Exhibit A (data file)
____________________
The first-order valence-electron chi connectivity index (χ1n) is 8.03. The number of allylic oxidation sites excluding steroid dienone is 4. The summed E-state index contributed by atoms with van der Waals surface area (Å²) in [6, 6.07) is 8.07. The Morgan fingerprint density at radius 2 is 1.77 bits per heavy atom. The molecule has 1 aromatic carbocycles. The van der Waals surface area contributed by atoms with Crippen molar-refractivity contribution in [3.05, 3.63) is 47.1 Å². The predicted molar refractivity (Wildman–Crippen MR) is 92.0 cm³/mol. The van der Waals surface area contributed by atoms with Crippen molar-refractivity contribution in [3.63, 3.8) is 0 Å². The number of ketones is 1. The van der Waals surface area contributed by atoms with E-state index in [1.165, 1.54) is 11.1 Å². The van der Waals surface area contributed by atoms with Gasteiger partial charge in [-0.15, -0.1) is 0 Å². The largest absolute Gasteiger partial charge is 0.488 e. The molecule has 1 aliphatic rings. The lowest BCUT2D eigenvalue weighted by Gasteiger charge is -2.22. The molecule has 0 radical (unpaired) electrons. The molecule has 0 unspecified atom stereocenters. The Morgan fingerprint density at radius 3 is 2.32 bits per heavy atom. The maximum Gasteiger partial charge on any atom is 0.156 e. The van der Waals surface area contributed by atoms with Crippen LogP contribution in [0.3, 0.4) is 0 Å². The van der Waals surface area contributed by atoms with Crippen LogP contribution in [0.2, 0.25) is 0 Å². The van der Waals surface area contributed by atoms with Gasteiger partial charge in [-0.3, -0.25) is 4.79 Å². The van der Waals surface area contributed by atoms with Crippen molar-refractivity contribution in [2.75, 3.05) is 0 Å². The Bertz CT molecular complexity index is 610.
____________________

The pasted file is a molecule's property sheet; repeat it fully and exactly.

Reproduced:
The first-order valence-electron chi connectivity index (χ1n) is 8.03. The number of allylic oxidation sites excluding steroid dienone is 4. The summed E-state index contributed by atoms with van der Waals surface area (Å²) in [6, 6.07) is 8.07. The Morgan fingerprint density at radius 2 is 1.77 bits per heavy atom. The molecule has 1 aromatic carbocycles. The van der Waals surface area contributed by atoms with Crippen molar-refractivity contribution in [3.05, 3.63) is 47.1 Å². The predicted molar refractivity (Wildman–Crippen MR) is 92.0 cm³/mol. The van der Waals surface area contributed by atoms with Crippen molar-refractivity contribution in [3.63, 3.8) is 0 Å². The number of ketones is 1. The van der Waals surface area contributed by atoms with E-state index in [1.165, 1.54) is 11.1 Å². The van der Waals surface area contributed by atoms with Gasteiger partial charge in [-0.15, -0.1) is 0 Å². The largest absolute Gasteiger partial charge is 0.488 e. The molecule has 1 aliphatic rings. The lowest BCUT2D eigenvalue weighted by Gasteiger charge is -2.22. The molecule has 0 radical (unpaired) electrons. The molecule has 0 unspecified atom stereocenters. The Morgan fingerprint density at radius 3 is 2.32 bits per heavy atom. The maximum Gasteiger partial charge on any atom is 0.156 e. The van der Waals surface area contributed by atoms with Crippen LogP contribution in [0.3, 0.4) is 0 Å². The van der Waals surface area contributed by atoms with Crippen LogP contribution in [0.2, 0.25) is 0 Å². The van der Waals surface area contributed by atoms with Gasteiger partial charge in [-0.3, -0.25) is 4.79 Å². The van der Waals surface area contributed by atoms with Crippen molar-refractivity contribution in [2.75, 3.05) is 0 Å². The Bertz CT molecular complexity index is 610.